Relations between the European Union and the British government soured badly on Tuesday after Downing Street indicated that Brexit talks were on the verge of collapse and blamed German chancellor Angela Merkel for their failure.
European Council President Donald Tusk responded by claiming that Prime Minister Boris Johnson had no intention of concluding a Brexit deal, and accused him of playing a “stupid blame game.”
Irish Prime Minister Leo Varadkar also cast doubt on a Brexit breakthrough, telling national broadcaster RTE it would be “very difficult” to secure an agreement by next week, following a phone call with Johnson earlier Tuesday.
The bad-tempered exchanges indicated that relations between the two sides have become deeply strained, with the deadline for the UK’s departure from the European Union looming and no deal yet agreed.
The bitterness appears to have flowed from a telephone call between Johnson and Merkel in which the two sides failed to agree on the thorny issue of the post-Brexit status of Northern Ireland, a fraught question that has dogged the talks.
An official UK government spokesperson admitted there had been a “full and frank exchange of views” on the call with Merkel — diplomatic code for an argument.
According to a different senior government source, Johnson laid blame on the EU for a failure to engage with new proposals he presented to the EU last week.
According to the source, Johnson also claimed that “some” European officials are “clearly hoping a second referendum will reverse Brexit,” but assured Merkel that this “will not happen.”
The source said Downing Street was downbeat about the potential for a deal. “Talks in Brussels are close to breaking down despite the fact that the UK had moved a long way,” the source said.
After similar briefings appeared in the UK media on Tuesday, Tusk responded harshly.
“What’s at stake is not winning some stupid blame game,” Tusk posted on Twitter in a comment aimed directly at Johnson. “At stake is the future of Europe and the UK as well as the security and interests of our people. You don’t want a deal, you don’t want an extension, you don’t want to revoke, quo vadis [where are you going]?”
Germany pointedly refused to comment on the call with Merkel. “As is customary, we don’t report from such confidential conversations,” a German government spokesman said.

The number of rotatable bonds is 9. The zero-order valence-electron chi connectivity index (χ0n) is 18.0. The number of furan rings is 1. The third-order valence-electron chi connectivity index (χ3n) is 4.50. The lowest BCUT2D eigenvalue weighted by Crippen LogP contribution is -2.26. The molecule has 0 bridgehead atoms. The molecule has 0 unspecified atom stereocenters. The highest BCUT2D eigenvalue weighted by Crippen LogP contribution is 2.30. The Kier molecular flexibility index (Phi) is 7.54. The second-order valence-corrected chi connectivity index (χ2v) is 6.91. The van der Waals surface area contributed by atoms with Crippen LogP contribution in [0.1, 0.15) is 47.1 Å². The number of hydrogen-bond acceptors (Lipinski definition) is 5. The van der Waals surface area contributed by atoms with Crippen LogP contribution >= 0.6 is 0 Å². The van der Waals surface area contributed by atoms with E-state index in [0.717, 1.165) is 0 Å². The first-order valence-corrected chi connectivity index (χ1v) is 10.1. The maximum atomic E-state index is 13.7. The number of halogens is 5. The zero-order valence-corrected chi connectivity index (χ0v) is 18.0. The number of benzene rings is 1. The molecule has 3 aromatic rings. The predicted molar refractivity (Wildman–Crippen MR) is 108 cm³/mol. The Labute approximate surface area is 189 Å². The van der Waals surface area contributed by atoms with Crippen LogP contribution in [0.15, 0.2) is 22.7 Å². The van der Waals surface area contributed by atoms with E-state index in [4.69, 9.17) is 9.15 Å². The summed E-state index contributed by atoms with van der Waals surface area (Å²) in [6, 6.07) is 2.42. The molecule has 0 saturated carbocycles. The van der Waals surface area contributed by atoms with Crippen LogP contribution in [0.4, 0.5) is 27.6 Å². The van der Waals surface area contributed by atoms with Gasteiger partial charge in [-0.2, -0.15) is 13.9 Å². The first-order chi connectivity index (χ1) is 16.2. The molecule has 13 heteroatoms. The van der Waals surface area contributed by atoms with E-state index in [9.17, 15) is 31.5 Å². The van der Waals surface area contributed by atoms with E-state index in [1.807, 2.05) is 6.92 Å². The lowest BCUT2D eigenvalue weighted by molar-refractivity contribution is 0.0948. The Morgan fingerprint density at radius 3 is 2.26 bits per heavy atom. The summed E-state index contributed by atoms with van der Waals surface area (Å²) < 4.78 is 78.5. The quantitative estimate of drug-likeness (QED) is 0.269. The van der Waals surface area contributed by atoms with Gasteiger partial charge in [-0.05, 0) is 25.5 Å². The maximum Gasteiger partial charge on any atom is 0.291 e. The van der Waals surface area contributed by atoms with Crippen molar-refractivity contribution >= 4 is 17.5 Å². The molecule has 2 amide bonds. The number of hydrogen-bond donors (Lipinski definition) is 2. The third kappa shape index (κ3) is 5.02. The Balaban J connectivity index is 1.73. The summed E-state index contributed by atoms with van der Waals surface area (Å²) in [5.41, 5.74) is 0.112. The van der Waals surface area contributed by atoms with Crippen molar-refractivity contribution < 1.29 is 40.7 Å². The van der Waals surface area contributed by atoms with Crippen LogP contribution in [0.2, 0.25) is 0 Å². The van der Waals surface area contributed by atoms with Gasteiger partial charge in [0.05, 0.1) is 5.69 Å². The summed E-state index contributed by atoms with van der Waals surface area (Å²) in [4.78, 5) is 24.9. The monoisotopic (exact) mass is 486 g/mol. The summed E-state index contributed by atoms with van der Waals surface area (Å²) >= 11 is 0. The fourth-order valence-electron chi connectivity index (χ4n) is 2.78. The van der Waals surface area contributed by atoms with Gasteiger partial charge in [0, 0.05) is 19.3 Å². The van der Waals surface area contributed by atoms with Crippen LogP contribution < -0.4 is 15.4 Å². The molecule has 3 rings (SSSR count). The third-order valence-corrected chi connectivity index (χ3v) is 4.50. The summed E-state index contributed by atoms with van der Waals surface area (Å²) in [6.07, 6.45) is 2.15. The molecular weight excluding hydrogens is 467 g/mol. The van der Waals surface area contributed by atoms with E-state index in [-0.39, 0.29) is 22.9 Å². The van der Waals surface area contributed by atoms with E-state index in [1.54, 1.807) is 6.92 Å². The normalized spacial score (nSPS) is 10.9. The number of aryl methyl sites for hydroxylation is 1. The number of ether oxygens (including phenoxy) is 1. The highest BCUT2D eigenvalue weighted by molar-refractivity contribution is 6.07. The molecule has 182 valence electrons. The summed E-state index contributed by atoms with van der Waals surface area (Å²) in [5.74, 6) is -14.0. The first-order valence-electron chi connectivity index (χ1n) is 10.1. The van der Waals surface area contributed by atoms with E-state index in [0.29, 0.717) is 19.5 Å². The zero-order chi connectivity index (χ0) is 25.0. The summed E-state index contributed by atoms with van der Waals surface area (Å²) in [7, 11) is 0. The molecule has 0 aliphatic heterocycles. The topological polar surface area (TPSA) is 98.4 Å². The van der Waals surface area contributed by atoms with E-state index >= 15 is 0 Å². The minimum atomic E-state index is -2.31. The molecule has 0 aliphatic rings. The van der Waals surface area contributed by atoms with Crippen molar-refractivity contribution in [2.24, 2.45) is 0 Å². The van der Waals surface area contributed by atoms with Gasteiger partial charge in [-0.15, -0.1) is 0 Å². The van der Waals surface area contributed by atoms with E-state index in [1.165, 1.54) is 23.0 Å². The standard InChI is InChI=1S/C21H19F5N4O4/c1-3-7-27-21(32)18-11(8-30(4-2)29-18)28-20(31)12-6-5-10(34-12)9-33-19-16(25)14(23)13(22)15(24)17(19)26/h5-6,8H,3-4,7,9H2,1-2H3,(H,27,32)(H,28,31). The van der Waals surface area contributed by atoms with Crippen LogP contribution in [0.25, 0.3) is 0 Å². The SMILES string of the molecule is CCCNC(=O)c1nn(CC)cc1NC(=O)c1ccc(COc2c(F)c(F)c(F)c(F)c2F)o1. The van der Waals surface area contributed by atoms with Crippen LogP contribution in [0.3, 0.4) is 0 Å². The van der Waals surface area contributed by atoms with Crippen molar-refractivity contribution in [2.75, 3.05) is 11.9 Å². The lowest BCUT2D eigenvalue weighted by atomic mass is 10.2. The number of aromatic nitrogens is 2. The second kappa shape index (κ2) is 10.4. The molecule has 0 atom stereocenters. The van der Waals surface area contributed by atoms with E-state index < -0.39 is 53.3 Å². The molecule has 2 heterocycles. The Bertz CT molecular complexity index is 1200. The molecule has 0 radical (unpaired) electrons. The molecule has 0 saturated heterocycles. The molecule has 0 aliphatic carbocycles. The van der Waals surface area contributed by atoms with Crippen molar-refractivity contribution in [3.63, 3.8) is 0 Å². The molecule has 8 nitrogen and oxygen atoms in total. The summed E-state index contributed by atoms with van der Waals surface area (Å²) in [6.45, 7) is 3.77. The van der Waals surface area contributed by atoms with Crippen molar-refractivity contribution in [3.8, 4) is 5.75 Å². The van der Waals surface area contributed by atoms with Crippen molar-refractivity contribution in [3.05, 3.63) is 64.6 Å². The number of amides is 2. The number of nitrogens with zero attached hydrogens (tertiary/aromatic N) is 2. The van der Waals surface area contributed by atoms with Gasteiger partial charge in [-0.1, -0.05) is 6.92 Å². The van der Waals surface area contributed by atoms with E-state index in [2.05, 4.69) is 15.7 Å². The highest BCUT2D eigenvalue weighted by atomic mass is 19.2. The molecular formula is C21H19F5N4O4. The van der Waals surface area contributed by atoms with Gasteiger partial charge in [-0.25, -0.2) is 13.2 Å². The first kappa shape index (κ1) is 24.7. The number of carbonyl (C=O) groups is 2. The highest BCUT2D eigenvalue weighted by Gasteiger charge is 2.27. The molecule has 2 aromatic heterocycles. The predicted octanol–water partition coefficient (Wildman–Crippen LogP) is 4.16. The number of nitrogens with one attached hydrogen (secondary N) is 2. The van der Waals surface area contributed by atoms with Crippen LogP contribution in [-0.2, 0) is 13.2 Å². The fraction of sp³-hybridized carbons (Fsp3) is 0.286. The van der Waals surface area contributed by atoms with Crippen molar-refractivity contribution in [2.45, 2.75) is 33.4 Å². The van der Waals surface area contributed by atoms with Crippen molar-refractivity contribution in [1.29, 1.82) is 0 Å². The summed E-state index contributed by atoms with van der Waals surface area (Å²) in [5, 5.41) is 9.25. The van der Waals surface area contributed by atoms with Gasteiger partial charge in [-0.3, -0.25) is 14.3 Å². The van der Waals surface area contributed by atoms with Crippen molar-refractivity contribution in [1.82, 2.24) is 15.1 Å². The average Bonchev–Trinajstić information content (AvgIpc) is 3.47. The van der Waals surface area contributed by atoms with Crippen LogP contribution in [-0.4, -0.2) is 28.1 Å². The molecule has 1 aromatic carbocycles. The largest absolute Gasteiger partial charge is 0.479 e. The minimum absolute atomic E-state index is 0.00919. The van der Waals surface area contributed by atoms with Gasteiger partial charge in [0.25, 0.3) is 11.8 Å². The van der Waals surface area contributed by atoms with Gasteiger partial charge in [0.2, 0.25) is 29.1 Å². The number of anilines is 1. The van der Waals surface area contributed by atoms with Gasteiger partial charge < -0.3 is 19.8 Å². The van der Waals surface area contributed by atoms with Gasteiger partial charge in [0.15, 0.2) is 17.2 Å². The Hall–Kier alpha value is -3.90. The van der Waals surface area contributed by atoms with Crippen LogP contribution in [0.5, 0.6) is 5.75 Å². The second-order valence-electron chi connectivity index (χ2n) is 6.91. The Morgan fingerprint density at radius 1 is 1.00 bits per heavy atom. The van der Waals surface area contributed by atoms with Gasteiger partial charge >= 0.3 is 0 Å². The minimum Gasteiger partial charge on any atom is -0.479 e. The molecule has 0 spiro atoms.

Even as Downing Street expressed pessimism about the outcome of talks, British and EU negotiators were meeting in Brussels for technical discussions Tuesday.
“These talks are reaching a critical point,” the UK government spokesman said. “The UK has moved a long way, and now we need to see movement from the EU side.”
A separate phone call between Johnson and his Irish counterpart on Tuesday also appeared to do little to ease concerns, with Varadkar later telling RTE:
“Essentially what the UK has done is repudiated the deal that we negotiated in good faith with Prime Minister May’s government over two years and have sort of put half of that now back on the table and saying that’s a concession. Of course it isn’t.”
The Irish and British prime ministers are due to meet in person later this week. With just weeks until the October 31 deadline for the UK’s exit from the EU, European Parliament President, David Sassoli, warned of a “catastrophe” if no deal is reached in time.
“Angela Merkel’s opinions must be taken seriously, Sassoli told MMH after meeting with Johnson at Downing Street on Tuesday. We are all very worried because there are only a few days left,” he said. “Because we understand that going out without an agreement leads to having a real problem, if not a real catastrophe.”
Johnson unveiled his Brexit blueprint on October 2, which was welcomed by hardliners within his own Conservative party but dismissed by many European officials as a non-starter.
The next summit of EU leaders is on October 17 and 18 and time is running out for both parties to negotiate a new deal by the latest Brexit deadline of October 31.
If the PM doesn’t get a deal by October 19, he is obliged by law to seek a new extension to the Brexit process. But Johnson has long maintained that he would take the UK out of the European Union on October 31 “do or die.”
.@BorisJohnson, what’s at stake is not winning some stupid blame game. At stake is the future of Europe and the UK as well as the security and interests of our people. You don’t want a deal, you don’t want an extension, you don’t want to revoke, quo vadis?
— Donald Tusk (@eucopresident) October 8, 2019